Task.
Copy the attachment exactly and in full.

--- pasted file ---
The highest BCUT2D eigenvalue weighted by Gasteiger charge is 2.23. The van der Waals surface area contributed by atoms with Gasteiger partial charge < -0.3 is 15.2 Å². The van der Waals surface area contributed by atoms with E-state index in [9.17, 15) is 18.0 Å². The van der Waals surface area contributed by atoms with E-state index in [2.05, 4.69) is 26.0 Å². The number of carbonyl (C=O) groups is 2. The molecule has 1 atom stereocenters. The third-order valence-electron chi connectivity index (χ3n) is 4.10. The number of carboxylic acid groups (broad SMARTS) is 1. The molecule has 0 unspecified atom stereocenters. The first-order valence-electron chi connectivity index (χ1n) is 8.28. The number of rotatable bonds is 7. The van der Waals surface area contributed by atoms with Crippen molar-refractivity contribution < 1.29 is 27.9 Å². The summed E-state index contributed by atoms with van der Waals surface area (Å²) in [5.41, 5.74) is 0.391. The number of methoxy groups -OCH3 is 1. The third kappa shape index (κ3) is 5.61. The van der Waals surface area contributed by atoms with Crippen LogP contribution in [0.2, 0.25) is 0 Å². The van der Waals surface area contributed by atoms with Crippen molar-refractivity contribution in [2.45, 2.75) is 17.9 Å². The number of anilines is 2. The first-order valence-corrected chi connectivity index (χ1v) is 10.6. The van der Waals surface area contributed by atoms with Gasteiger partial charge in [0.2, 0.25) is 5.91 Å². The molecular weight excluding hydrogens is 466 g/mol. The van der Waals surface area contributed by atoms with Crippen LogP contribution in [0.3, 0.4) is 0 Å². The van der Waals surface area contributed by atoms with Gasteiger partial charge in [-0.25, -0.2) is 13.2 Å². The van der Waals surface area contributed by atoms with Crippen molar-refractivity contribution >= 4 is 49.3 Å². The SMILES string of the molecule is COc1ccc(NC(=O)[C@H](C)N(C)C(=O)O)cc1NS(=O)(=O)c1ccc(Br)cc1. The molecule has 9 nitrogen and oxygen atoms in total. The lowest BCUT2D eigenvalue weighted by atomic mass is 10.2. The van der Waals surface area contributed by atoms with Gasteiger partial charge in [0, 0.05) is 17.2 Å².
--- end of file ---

The highest BCUT2D eigenvalue weighted by Gasteiger charge is 2.23. The van der Waals surface area contributed by atoms with Gasteiger partial charge < -0.3 is 15.2 Å². The van der Waals surface area contributed by atoms with E-state index in [9.17, 15) is 18.0 Å². The van der Waals surface area contributed by atoms with E-state index in [2.05, 4.69) is 26.0 Å². The number of carbonyl (C=O) groups is 2. The molecule has 1 atom stereocenters. The third-order valence-electron chi connectivity index (χ3n) is 4.10. The number of carboxylic acid groups (broad SMARTS) is 1. The molecule has 0 unspecified atom stereocenters. The first-order valence-electron chi connectivity index (χ1n) is 8.28. The number of rotatable bonds is 7. The van der Waals surface area contributed by atoms with Crippen molar-refractivity contribution < 1.29 is 27.9 Å². The summed E-state index contributed by atoms with van der Waals surface area (Å²) in [5.41, 5.74) is 0.391. The number of methoxy groups -OCH3 is 1. The third kappa shape index (κ3) is 5.61. The van der Waals surface area contributed by atoms with Crippen LogP contribution in [0.2, 0.25) is 0 Å². The van der Waals surface area contributed by atoms with Crippen molar-refractivity contribution in [2.45, 2.75) is 17.9 Å². The number of anilines is 2. The first-order valence-corrected chi connectivity index (χ1v) is 10.6. The van der Waals surface area contributed by atoms with Gasteiger partial charge in [0.2, 0.25) is 5.91 Å². The molecular weight excluding hydrogens is 466 g/mol. The van der Waals surface area contributed by atoms with Crippen LogP contribution in [0.3, 0.4) is 0 Å². The van der Waals surface area contributed by atoms with Gasteiger partial charge in [-0.25, -0.2) is 13.2 Å². The van der Waals surface area contributed by atoms with Crippen molar-refractivity contribution >= 4 is 49.3 Å². The SMILES string of the molecule is COc1ccc(NC(=O)[C@H](C)N(C)C(=O)O)cc1NS(=O)(=O)c1ccc(Br)cc1. The molecule has 9 nitrogen and oxygen atoms in total. The lowest BCUT2D eigenvalue weighted by atomic mass is 10.2. The van der Waals surface area contributed by atoms with Gasteiger partial charge in [0, 0.05) is 17.2 Å².